Thursday, September 26, 2013

Tour de Hound - Chapter #13 - must have been wealthy and Holmes does some name dropping - and I'd love to know where they ate.

Clearing a few things up for Watson and setting the stage for the final curtain call.
Between the portraits and Mrs, Laura Lyon's, Holmes finally gets the last clues he needs to set the stage for catching Stapleton. (And why does everyone have so much sympathy for Mrs. Lyon's that they want to help her so much?)

It is kind of amazing how each time you read or re-read the Canon how you come up with other things you want to find out more about.

It never fails.

But a few other things first.

I loved the part where we imagine Holmes having to make do with clothes from Sir Henry and Watson to dine in proper attire that first evening, for him, at Bakerville Hall.
We picture Holmes as tall and lean, very angular. And most images drawn in the period would suggest he is near six-feet tall.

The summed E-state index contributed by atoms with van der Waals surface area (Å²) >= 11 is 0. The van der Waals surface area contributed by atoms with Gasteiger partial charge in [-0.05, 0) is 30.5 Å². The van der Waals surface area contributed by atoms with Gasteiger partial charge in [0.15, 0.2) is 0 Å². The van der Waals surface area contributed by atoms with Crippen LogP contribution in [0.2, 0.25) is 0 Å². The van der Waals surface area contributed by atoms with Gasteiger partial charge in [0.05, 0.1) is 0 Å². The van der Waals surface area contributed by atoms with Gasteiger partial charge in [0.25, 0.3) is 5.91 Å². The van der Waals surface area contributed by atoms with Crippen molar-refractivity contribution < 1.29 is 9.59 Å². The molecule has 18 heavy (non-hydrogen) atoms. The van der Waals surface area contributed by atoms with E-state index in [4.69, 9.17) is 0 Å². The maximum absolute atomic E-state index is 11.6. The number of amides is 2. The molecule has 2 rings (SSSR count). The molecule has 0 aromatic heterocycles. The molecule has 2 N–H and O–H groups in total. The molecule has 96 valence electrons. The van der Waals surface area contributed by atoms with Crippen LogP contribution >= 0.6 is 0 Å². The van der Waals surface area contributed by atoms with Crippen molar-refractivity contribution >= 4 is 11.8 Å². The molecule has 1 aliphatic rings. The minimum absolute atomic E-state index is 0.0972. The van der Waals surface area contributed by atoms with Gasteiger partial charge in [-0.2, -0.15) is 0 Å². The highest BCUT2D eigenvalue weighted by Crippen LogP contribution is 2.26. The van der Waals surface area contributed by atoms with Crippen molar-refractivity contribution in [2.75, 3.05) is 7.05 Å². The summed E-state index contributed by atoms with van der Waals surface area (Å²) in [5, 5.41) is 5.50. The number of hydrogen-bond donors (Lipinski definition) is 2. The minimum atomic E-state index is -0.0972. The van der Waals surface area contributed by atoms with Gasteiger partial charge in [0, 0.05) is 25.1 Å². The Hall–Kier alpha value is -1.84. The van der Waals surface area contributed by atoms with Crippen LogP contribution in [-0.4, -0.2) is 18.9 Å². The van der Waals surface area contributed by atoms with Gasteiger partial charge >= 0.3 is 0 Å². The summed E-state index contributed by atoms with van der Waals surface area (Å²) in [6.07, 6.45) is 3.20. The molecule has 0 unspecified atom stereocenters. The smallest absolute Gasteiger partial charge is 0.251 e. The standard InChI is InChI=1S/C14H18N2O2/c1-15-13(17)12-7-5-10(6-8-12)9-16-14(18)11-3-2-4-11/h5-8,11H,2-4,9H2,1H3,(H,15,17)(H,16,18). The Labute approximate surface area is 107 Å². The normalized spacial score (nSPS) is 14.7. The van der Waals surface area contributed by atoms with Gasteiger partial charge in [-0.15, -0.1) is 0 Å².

Most of us probably picture Watson a little shorter and more solidly built.
And Watson describes Sir Henry as, "The latter was a small, alert, dark-eyed man about thirty years of age, very sturdily built, with thick black eyebrows and a strong, pugnacious face."
But one must make do when the need arises. So what if the jacket is a little short at the sleeves or too much of your socks are showing.
After all, it is only the staff present and the hall is usually kind of dark anyway.

(Just add Holmes to this picture.)